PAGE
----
National Urban Policy – Part II

Today is Guru Poornima in India – a day to honour and respect our teachers, and to be fondly remembered by one’s students. Also an occasion to lament the disappearance of teachers who believed every subject should convey to its learners a sense of history, a continuity with the past, an understanding of the context for the present, and an envisioning of alternatives for the future.

Instead we have economists lamenting the lack of an institutional memory in the institutions of governance in India; a POTUS who has so muddied the waters that it is well-nigh impossible to tell real news from fake news; surveys of American law-makers who have no clue about the difference between Sunni and Shia Islam… and the dumbing down of generation after generation across the world, fed as they are on sound bites, instant images and 140 characters of wisdom. These phenomena are a direct consequence of the waves of globalization, privatization and liberalization which hit the world c.1990, and were reinforced by the simultaneous growth of Information Technology and the Internet.

It is against this background that we realize how difficult it is to formulate and articulate any national policy – let alone something as complex as a National Urban Policy for a very diverse, highly rural and conservative society like India.

Time was, India was ruled by learned scholars, philosophers and historians who produced volume after volume of crystalized wisdom, even if it was replete with the Fabian idealism learnt in the groves of academe in England – Mahatma Gandhi, Pandit Nehru, Dr Ambedkar, and so many more. Even as recently as 1988, the National Commission on Urbanization, chaired by an eminent architect, produced a report fit to be turned into perhaps the only important urban law passed in independent India – the 74 CAA. There have been other excellent pieces of conceptualization like the Rakesh Sharma Report on Infrastructure, or the Ishar Judge Ahluwalia report on urban governance and infrastructure. However, however, however… for reasons of party political advantage, all work carried out by the previous government has been chucked in the bin and been replaced by ‘copy and paste’ flyers and websites on subjects like Smart Cities and Urban Renewal and left to a handful of self-styled urban ‘consultants’ and bottom feeders with virtually NO concept of the evolution of orthogenetic (pre-colonial) and heterogenetic (post-colonial) cities across the Indian sub-continent; its largely agrarian society and values; its distress and economic migrations; its dwindling manufacturing sector and growing services sector; and, most of all, the worsening situation in urban housing and land management.

Therefore, given these immense challenges, India (and other developing countries) need to develop a National Urban Policy out of necessity, as a means of retrofitting, to direct and control the inevitable urbanization of their countries, before the urban situation is beyond redemption and the lives and livelihoods of millions of their citizens are put at high risk.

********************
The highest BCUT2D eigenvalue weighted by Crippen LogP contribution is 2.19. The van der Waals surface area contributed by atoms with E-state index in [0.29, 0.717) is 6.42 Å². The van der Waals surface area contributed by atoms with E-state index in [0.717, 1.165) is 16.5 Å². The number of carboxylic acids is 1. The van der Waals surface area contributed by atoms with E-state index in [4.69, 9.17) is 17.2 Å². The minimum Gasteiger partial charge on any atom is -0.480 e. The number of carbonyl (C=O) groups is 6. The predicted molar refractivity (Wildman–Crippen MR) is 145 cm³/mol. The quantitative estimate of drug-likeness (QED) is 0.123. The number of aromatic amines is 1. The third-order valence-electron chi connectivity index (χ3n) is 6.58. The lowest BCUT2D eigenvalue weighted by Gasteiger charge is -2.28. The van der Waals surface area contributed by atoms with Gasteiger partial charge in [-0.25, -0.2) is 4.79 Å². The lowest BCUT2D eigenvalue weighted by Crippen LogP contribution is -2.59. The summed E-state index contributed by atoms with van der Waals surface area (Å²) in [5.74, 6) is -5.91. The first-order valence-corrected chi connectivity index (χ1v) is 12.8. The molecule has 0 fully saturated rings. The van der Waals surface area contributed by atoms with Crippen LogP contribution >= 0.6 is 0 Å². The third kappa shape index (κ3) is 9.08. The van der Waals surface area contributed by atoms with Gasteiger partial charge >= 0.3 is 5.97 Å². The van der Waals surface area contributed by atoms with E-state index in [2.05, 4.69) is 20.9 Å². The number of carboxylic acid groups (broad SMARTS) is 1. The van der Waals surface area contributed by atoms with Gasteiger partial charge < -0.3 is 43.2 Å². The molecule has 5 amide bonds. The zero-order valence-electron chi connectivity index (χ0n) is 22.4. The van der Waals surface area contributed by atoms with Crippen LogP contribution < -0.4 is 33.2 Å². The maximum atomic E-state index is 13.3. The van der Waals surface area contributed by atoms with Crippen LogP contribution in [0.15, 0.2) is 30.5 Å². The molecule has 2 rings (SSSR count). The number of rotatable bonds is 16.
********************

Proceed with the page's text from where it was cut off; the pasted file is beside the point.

As I had mentioned in my last post, the UN-Habitat’s Guiding Framework on National Urban Policy had mentioned the 5 step process of:

Feasibility: Understanding…
– What a NUP can and cannot achieve
– What constitutes urbanization in a particular country
– Role of national, regional and local governments and consensus building about these roles
– History, facts and figures

Diagnosis: Identifying …
– The key actors and stakeholders
– The problems that the policy is expected to address
– The opportunities provided by the NUP
– The goals and objectives of the Policy

Formulation: Assess…
– The various policy options available
– The capacity of the institutions and mechanisms of urban governance
– The efficacy of the means for constant monitoring and evaluation

Implementation: putting in place…
– An implementation plan
– A timeline
– An institutional and legislative framework
– Structure for proper delegation, decentralization and devolution

Monitoring and Evaluation: continuous process to…
– Assess the efficiency, effectiveness and dynamics of policy implementation
– Loop back evaluation results as learning and capacity building


All this is fine as theoretical frameworks go, but applying the UN-Habitat framework on a ‘one-size-fits-all’ basis in India and elsewhere will flounder on the very first issue of what constitutes urbanization.

The Census of India in 1961, defined an urban area as:

– Firstly, those settlements that were given urban civic status, like corporation, municipality and cantonment by the State Governments, and were recognised as ‘statutory’ towns.
– Secondly, ‘census town’, applied to areas which met the following criteria: (1) population size of 5000 or more; (2) density of at least 400 persons per square kilometre; (3) at least 75% of the male workers to be engaged outside agriculture.

As urban development is a State subject in the Constitution of India, there is quite a bit of variation in identifying Statutory Towns across States, making comparisons difficult. State Governments have been declaring overgrown villages as municipalities with great alacrity, often in the neighbourhood of existing metros. As these metros expand, land-owners on the periphery acquire overnight wealth and in order to match their new economic clout with political power, displace the traditional landed elite by the simple expedient of having their home village declared an urban area.

According to the Government of India Census 2011 there are 7,935 urban centres or townships that house the 377 million urban citizens of the country. Of these, the 53 million-plus urban agglomerations account for 160.7 million persons (or 42.6%), and the remaining 217 million – or more than half of the total urban population of India – live in small and medium sized towns.